I also have an Eglu and currently the ladies have the full run of the garden as the Eglu run is little restrictive in my opinion? So I will honourly steal your design!

                  thank you


                  • #10
                    How do folk attach an outdoor nestbox and keep it dry? I've not attempted to make one because it just seems too difficult, but its a pain having to open up the whole house to collect one or two eggs....


                    • #11
                      You make a nestbox like a tiny shed, attached so that the open side is joined on to the wall of the house (at a hole in the wall obviously) and have a hinged lid with the top end at the house wall, You have to make that lid/roof weatherproof, which tends to mean something like roofing felt (so it can be a nuisance with redmite) or you can have the house roof overhang above it (to about half-way out) and just use exterior grade plywood for the nestbox roof. There will still be a little rain creep past this way, but only if it is driven in under the house roof overhang. If you can arrange wind reduction on this side, it should stay pretty dry!
                      Bear in mind that these lids can sometimes be opened by a fox, either have a fastening (a cabin-hook will do), or have it in the fox-proof section.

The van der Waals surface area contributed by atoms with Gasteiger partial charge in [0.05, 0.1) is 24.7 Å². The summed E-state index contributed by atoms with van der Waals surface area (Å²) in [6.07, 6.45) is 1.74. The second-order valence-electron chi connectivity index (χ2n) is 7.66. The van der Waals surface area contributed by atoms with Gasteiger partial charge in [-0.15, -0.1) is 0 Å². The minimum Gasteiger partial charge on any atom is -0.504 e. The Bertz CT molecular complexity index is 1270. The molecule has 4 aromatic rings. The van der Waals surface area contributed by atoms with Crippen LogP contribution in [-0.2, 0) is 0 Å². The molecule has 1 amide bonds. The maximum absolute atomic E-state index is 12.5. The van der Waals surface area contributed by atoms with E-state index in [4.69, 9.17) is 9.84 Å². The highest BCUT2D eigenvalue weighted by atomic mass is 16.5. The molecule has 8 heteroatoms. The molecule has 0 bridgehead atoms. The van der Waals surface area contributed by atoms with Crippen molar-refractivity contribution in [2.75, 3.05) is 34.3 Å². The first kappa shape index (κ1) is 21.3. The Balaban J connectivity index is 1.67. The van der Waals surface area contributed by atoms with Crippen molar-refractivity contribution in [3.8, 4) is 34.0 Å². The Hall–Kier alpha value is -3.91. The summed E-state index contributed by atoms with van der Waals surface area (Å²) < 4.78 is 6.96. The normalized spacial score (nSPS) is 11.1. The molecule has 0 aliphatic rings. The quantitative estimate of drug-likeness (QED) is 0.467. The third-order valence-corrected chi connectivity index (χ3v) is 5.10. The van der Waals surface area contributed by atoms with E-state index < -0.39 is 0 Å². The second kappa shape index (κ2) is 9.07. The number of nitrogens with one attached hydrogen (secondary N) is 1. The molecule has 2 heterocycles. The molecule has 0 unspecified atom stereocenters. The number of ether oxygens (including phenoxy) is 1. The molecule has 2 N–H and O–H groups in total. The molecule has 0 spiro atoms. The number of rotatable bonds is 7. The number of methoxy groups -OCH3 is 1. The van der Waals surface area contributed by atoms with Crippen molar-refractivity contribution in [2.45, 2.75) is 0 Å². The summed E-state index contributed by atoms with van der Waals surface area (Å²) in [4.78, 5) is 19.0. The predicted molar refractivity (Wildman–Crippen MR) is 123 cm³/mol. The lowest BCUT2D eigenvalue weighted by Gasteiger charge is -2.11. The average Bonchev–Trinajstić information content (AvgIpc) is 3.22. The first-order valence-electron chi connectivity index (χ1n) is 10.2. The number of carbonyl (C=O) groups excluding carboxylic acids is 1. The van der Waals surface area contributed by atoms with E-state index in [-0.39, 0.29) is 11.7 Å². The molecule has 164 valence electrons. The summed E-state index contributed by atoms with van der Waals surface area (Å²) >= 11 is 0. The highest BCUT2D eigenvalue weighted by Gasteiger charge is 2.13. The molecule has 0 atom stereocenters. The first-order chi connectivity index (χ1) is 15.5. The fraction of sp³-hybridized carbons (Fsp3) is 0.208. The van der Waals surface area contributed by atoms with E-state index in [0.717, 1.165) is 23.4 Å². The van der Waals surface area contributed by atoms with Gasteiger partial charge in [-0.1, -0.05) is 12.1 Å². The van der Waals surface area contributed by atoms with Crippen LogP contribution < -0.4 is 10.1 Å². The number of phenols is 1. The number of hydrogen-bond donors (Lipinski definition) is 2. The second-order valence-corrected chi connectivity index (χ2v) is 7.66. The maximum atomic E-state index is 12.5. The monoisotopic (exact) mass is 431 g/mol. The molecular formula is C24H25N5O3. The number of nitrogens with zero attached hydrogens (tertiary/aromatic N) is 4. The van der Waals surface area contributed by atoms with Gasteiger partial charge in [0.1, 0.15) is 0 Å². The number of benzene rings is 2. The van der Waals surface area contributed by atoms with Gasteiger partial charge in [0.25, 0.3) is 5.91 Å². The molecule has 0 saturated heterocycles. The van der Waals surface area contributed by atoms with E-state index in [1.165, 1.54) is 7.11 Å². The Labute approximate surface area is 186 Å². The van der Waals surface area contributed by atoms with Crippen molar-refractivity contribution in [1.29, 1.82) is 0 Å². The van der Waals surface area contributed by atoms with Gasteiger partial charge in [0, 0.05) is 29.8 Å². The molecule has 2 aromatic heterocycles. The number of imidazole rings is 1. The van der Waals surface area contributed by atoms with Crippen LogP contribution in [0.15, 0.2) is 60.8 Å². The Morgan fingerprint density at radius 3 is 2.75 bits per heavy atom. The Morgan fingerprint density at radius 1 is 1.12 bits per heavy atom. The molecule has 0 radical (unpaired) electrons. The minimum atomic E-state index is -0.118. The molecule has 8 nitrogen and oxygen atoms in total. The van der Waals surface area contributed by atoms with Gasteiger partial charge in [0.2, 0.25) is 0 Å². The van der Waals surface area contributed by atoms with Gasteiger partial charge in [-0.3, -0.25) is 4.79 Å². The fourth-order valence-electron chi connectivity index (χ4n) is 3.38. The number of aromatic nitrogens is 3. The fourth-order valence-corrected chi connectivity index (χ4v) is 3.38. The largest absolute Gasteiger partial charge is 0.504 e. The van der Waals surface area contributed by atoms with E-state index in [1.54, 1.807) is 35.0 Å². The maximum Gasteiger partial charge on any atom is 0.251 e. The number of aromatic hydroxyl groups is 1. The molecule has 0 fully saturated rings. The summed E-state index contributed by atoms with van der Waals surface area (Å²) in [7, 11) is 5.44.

Flowers come in too many colours to see the world in black-and-white.


                      • #12
                        Hmm, thanks Hilary. I'm loth to make a hole in my beautiful coop wall,as its wet and windy here, and I can just see water getting into the coop...I'll think on. At the mo, the girls have gone to an orchard up the road. They're in a small coop and I've put cardboard boxes in a small shed on site so they lay there!
                        Solved for now at any rate!


                        • #13
                          The point to an external nestbox is that the hens can get into it from the house, so there has to be an opening. The nestbox covers this, but you DO need to be careful how you go about it. If they have a shed, why do they need a coop as well anyway?
                          Flowers come in too many colours to see the world in black-and-white.


                          • #14
                            The orchard is just their summer quarters so I can get to grips with hydrated lime all over the garden....their big coop is here, their summer coop is much smaller, and in the orchard.


                            • #15
                              Here are my hens in their tree house
                              Attached Files